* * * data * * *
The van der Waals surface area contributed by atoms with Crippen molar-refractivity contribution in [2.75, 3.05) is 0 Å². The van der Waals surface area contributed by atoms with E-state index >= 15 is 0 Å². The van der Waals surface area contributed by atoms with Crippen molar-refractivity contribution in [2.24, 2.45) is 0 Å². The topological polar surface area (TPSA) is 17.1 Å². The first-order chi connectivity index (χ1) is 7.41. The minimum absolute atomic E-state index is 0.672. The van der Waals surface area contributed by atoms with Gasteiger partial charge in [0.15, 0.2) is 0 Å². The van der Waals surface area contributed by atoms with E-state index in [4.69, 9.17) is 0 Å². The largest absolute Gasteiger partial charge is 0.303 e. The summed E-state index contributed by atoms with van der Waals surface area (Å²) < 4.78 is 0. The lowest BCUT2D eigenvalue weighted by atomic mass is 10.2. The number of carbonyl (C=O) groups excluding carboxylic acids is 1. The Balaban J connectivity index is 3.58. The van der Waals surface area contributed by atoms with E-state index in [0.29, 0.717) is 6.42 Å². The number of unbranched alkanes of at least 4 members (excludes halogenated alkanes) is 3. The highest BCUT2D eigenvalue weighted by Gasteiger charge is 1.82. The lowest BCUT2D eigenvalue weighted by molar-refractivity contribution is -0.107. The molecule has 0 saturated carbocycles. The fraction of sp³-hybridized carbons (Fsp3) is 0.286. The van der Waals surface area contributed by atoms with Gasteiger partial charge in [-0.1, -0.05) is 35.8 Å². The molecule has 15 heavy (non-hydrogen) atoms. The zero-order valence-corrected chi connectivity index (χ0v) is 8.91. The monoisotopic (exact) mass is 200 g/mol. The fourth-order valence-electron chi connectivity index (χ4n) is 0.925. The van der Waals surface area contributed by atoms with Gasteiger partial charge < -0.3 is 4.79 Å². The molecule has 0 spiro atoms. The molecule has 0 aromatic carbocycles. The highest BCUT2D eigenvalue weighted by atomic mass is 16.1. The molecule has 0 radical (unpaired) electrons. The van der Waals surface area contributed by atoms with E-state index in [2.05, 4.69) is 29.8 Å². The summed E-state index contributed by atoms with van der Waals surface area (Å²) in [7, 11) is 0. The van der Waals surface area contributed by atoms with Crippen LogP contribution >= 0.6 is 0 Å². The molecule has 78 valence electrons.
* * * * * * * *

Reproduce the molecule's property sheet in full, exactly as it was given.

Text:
The van der Waals surface area contributed by atoms with Crippen molar-refractivity contribution in [2.75, 3.05) is 0 Å². The van der Waals surface area contributed by atoms with E-state index >= 15 is 0 Å². The van der Waals surface area contributed by atoms with Crippen molar-refractivity contribution in [2.24, 2.45) is 0 Å². The topological polar surface area (TPSA) is 17.1 Å². The first-order chi connectivity index (χ1) is 7.41. The minimum absolute atomic E-state index is 0.672. The van der Waals surface area contributed by atoms with Gasteiger partial charge in [0.15, 0.2) is 0 Å². The van der Waals surface area contributed by atoms with E-state index in [4.69, 9.17) is 0 Å². The largest absolute Gasteiger partial charge is 0.303 e. The summed E-state index contributed by atoms with van der Waals surface area (Å²) < 4.78 is 0. The lowest BCUT2D eigenvalue weighted by atomic mass is 10.2. The number of carbonyl (C=O) groups excluding carboxylic acids is 1. The Balaban J connectivity index is 3.58. The van der Waals surface area contributed by atoms with E-state index in [0.29, 0.717) is 6.42 Å². The number of unbranched alkanes of at least 4 members (excludes halogenated alkanes) is 3. The highest BCUT2D eigenvalue weighted by Gasteiger charge is 1.82. The lowest BCUT2D eigenvalue weighted by molar-refractivity contribution is -0.107. The molecule has 0 saturated carbocycles. The fraction of sp³-hybridized carbons (Fsp3) is 0.286. The van der Waals surface area contributed by atoms with Gasteiger partial charge in [-0.1, -0.05) is 35.8 Å². The molecule has 15 heavy (non-hydrogen) atoms. The zero-order valence-corrected chi connectivity index (χ0v) is 8.91. The monoisotopic (exact) mass is 200 g/mol. The fourth-order valence-electron chi connectivity index (χ4n) is 0.925. The van der Waals surface area contributed by atoms with Gasteiger partial charge < -0.3 is 4.79 Å². The molecule has 0 spiro atoms. The molecule has 0 aromatic carbocycles. The highest BCUT2D eigenvalue weighted by atomic mass is 16.1. The molecule has 0 radical (unpaired) electrons. The van der Waals surface area contributed by atoms with E-state index in [2.05, 4.69) is 29.8 Å². The summed E-state index contributed by atoms with van der Waals surface area (Å²) in [7, 11) is 0. The van der Waals surface area contributed by atoms with Crippen LogP contribution >= 0.6 is 0 Å². The molecule has 78 valence electrons.